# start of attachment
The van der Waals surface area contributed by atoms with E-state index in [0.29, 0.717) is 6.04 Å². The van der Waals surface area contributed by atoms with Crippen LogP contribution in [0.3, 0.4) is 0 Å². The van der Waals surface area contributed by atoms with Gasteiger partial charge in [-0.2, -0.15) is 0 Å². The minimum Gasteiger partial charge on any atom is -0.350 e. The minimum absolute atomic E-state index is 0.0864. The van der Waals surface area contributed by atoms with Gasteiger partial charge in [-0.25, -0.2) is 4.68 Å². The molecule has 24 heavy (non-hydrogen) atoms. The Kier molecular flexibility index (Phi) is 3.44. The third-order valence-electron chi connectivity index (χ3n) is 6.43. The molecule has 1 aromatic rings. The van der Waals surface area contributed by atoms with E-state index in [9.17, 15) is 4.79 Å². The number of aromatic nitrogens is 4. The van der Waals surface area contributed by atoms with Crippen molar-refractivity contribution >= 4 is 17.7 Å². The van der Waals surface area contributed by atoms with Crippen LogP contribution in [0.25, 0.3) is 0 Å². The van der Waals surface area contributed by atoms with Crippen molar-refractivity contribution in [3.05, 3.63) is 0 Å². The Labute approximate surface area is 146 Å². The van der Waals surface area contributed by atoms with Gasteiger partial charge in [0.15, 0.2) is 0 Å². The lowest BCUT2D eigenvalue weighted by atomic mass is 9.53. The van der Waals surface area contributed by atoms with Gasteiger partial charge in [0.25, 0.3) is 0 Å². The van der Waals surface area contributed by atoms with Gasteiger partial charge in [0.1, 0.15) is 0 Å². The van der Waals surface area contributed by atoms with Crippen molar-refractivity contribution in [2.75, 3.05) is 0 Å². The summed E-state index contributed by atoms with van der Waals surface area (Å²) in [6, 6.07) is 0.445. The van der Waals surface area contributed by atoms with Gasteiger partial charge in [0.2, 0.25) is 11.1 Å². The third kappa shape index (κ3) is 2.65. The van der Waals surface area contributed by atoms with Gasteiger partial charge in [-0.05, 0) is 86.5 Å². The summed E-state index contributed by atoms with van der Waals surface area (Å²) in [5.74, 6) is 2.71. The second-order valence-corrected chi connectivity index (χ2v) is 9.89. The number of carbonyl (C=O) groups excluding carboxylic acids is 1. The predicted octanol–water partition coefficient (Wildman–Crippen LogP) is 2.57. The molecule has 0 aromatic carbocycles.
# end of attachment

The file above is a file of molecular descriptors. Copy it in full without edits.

The van der Waals surface area contributed by atoms with E-state index in [0.29, 0.717) is 6.04 Å². The van der Waals surface area contributed by atoms with Crippen LogP contribution in [0.3, 0.4) is 0 Å². The van der Waals surface area contributed by atoms with Gasteiger partial charge in [-0.2, -0.15) is 0 Å². The minimum Gasteiger partial charge on any atom is -0.350 e. The minimum absolute atomic E-state index is 0.0864. The van der Waals surface area contributed by atoms with Gasteiger partial charge in [-0.25, -0.2) is 4.68 Å². The molecule has 24 heavy (non-hydrogen) atoms. The Kier molecular flexibility index (Phi) is 3.44. The third-order valence-electron chi connectivity index (χ3n) is 6.43. The molecule has 1 aromatic rings. The van der Waals surface area contributed by atoms with E-state index in [9.17, 15) is 4.79 Å². The number of aromatic nitrogens is 4. The van der Waals surface area contributed by atoms with Crippen molar-refractivity contribution >= 4 is 17.7 Å². The van der Waals surface area contributed by atoms with Crippen LogP contribution in [0.25, 0.3) is 0 Å². The van der Waals surface area contributed by atoms with Crippen molar-refractivity contribution in [3.05, 3.63) is 0 Å². The Labute approximate surface area is 146 Å². The van der Waals surface area contributed by atoms with Gasteiger partial charge in [0.15, 0.2) is 0 Å². The lowest BCUT2D eigenvalue weighted by atomic mass is 9.53. The van der Waals surface area contributed by atoms with Gasteiger partial charge in [0.25, 0.3) is 0 Å². The van der Waals surface area contributed by atoms with Gasteiger partial charge in [0.1, 0.15) is 0 Å². The van der Waals surface area contributed by atoms with Crippen molar-refractivity contribution in [2.75, 3.05) is 0 Å². The summed E-state index contributed by atoms with van der Waals surface area (Å²) in [6, 6.07) is 0.445. The van der Waals surface area contributed by atoms with Gasteiger partial charge in [0.2, 0.25) is 11.1 Å². The third kappa shape index (κ3) is 2.65. The van der Waals surface area contributed by atoms with Gasteiger partial charge in [-0.05, 0) is 86.5 Å². The summed E-state index contributed by atoms with van der Waals surface area (Å²) in [5.74, 6) is 2.71. The second-order valence-corrected chi connectivity index (χ2v) is 9.89. The number of carbonyl (C=O) groups excluding carboxylic acids is 1. The predicted octanol–water partition coefficient (Wildman–Crippen LogP) is 2.57. The molecule has 0 aromatic carbocycles.